Mannix Flynn to stand as an Independent in local elections

 

THE WRITER and actor Mannix Flynn is to contest the local elections in Dublin next June.

Mr Flynn says he will be standing “very much as an Independent” in the southeast inner city ward.

“Fianna Fáil and Fine Gael are like juggernauts finding it very difficult to manoeuvre in the current circumstances. I intend to manoeuvre around them very fast,” he told The Irish Times.

According to the 52-year-old Dubliner, Ireland’s obsession with its failure is making the country a laughing stock internationally.

“I’m saying to people that rather than staying stuck to their problems, they should let go and come into the business of solutions.”

He promises to “lead by example” and says his life history can serve as a “template” for others.

“It’s very clear that a lot of people now are having difficulties not unlike the difficulties I had in my life and need to feel they can make a difference.”

He plans to campaign on the issues of “homes and homelessness” and the building of real communities. He is critical of “so-called activists” who claim to be working on behalf of tenants but are actually “exploiting the exploited”.

The State’s drugs policies have failed, he says, because they criminalise addiction.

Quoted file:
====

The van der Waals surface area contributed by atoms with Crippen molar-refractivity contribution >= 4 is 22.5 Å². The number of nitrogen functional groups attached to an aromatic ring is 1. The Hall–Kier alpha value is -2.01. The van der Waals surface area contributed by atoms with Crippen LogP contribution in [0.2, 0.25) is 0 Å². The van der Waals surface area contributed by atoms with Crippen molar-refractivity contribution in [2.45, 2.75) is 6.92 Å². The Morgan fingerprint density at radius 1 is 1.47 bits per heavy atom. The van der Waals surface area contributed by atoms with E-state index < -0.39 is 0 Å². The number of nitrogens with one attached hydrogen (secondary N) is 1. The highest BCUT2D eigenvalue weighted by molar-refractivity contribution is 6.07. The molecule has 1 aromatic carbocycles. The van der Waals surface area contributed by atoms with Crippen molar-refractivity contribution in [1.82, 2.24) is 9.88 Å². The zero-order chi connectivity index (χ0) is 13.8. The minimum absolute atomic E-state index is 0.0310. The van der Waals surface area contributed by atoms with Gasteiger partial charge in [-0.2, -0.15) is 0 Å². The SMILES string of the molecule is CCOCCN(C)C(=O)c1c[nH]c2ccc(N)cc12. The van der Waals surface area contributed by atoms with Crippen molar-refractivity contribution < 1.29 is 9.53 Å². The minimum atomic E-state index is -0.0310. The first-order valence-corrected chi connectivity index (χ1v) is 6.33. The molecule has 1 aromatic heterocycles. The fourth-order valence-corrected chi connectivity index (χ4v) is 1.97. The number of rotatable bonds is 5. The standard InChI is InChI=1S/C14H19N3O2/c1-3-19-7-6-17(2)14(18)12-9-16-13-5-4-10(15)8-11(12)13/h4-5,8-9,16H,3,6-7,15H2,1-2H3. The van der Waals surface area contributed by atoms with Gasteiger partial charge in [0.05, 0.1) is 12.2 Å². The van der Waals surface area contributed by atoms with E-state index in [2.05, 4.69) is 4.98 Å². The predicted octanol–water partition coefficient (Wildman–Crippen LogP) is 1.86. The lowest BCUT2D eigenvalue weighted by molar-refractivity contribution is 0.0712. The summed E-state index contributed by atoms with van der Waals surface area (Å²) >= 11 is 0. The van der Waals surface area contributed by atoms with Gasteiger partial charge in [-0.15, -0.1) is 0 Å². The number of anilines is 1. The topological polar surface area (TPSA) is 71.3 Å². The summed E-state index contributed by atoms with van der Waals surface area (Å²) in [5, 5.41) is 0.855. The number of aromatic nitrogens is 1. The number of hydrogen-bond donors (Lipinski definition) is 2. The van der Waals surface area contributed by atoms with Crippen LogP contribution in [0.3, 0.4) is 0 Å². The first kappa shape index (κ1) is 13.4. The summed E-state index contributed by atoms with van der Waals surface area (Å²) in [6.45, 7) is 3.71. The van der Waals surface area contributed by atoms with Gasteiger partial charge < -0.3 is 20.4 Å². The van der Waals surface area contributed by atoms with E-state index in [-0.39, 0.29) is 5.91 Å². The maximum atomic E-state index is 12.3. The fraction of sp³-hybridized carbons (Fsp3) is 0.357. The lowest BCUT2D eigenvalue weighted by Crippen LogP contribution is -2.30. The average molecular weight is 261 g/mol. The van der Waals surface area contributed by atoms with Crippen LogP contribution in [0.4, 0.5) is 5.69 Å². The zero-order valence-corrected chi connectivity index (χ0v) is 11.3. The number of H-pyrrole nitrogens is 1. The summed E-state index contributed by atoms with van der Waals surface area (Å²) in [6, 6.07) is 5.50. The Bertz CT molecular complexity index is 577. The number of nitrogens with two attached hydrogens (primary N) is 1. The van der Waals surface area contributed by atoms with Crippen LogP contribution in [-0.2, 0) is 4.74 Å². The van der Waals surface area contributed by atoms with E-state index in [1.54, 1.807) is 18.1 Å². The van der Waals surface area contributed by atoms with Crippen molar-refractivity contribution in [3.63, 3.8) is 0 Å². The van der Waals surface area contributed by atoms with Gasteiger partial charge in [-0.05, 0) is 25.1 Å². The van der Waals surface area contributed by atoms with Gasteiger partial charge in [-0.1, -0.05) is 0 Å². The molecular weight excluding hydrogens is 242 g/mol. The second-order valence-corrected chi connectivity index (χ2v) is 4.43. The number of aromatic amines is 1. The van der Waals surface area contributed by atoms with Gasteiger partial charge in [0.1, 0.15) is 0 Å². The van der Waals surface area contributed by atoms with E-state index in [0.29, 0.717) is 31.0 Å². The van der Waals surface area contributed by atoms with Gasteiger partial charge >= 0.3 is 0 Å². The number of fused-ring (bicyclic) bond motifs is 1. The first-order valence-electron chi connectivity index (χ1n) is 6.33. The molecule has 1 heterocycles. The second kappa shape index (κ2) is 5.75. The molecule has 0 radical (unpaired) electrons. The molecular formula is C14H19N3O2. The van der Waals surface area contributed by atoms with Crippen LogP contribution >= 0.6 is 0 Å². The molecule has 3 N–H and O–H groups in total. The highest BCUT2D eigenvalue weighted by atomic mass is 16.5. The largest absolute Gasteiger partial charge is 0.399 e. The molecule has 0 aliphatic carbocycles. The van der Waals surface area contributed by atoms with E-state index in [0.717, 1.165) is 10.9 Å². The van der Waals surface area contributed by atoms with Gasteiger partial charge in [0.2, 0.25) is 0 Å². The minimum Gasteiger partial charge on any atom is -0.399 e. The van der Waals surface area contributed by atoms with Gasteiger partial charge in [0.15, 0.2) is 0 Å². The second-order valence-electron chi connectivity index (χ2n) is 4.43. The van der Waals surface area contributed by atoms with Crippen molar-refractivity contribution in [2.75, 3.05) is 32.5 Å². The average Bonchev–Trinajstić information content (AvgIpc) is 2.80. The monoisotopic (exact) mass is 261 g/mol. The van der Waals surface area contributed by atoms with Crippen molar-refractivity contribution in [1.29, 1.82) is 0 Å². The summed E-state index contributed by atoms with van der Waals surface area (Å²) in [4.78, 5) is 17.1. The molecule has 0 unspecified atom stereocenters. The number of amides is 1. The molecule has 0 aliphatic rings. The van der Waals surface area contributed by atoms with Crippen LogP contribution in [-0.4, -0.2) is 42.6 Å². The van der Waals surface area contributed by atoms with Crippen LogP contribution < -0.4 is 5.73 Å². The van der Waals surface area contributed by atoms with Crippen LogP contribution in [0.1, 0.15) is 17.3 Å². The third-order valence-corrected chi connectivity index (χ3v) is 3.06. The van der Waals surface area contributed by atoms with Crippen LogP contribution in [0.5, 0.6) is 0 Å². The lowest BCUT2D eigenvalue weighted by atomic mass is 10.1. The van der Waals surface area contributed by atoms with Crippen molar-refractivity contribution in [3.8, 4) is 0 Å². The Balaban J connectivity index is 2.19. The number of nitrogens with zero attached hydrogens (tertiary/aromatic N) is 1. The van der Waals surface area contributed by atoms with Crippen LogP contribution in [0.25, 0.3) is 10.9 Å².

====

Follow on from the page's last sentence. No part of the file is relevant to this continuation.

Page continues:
“The State is happy to hand out needles to addicts but takes no responsibility for them when they inject.”

He suggests a pilot scheme for the controlled distribution of heroin to addicts.

Mr Flynn, who grew up on York Street in the city centre, is based in Co Kerry but has taken up residence on Dublin’s quays to fight his campaign. “Once you do your job, it doesn’t matter where you live,” he contends.

In his youth, he spent 18 months in the Christian Brother-run industrial school in Letterfrack, Co Galway, where he and other inmates were subjected to abuse.

After further scrapes with the law, he wrote an autobiographical novel Nothing to Say in 1983 and has produced numerous plays and art installations since.

Last year, he resigned briefly from Aosdána in a row over issues arising from the Cathal Ó Searcaigh controversy.

Other targets for his ire include “pointless, phoney and pseudo- participatory” community arts initiatives and the funding of art from development levies.

This is the writer’s first try at getting elected but he says he has plenty of political experience from his involvement in the arts and his membership of Aosdána.

He expects to run his campaign on “trust, commitment, faith and a few fundraisers”.